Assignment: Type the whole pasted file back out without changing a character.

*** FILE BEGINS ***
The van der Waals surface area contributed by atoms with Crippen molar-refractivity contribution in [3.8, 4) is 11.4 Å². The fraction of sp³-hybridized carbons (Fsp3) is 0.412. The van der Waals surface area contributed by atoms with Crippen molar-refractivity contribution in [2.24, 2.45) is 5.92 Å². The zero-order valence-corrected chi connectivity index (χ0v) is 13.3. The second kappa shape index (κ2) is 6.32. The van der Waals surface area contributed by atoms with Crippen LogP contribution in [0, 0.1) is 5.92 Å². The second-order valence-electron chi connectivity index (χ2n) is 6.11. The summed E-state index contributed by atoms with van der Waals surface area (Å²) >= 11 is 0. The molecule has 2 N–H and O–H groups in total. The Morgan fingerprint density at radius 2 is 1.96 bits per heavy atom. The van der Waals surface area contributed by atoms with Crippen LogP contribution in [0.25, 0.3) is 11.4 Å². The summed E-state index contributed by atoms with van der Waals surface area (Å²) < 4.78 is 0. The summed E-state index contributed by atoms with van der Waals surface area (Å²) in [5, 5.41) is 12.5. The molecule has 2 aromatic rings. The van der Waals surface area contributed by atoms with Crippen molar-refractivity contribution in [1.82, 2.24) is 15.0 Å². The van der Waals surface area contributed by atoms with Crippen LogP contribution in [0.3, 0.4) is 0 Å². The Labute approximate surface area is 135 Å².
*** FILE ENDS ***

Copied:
The van der Waals surface area contributed by atoms with Crippen molar-refractivity contribution in [3.8, 4) is 11.4 Å². The fraction of sp³-hybridized carbons (Fsp3) is 0.412. The van der Waals surface area contributed by atoms with Crippen molar-refractivity contribution in [2.24, 2.45) is 5.92 Å². The zero-order valence-corrected chi connectivity index (χ0v) is 13.3. The second kappa shape index (κ2) is 6.32. The van der Waals surface area contributed by atoms with Crippen LogP contribution in [0, 0.1) is 5.92 Å². The second-order valence-electron chi connectivity index (χ2n) is 6.11. The summed E-state index contributed by atoms with van der Waals surface area (Å²) >= 11 is 0. The molecule has 2 N–H and O–H groups in total. The Morgan fingerprint density at radius 2 is 1.96 bits per heavy atom. The van der Waals surface area contributed by atoms with Crippen LogP contribution in [0.25, 0.3) is 11.4 Å². The summed E-state index contributed by atoms with van der Waals surface area (Å²) < 4.78 is 0. The summed E-state index contributed by atoms with van der Waals surface area (Å²) in [5, 5.41) is 12.5. The molecule has 2 aromatic rings. The van der Waals surface area contributed by atoms with Crippen molar-refractivity contribution in [1.82, 2.24) is 15.0 Å². The van der Waals surface area contributed by atoms with Crippen LogP contribution in [0.3, 0.4) is 0 Å². The Labute approximate surface area is 135 Å².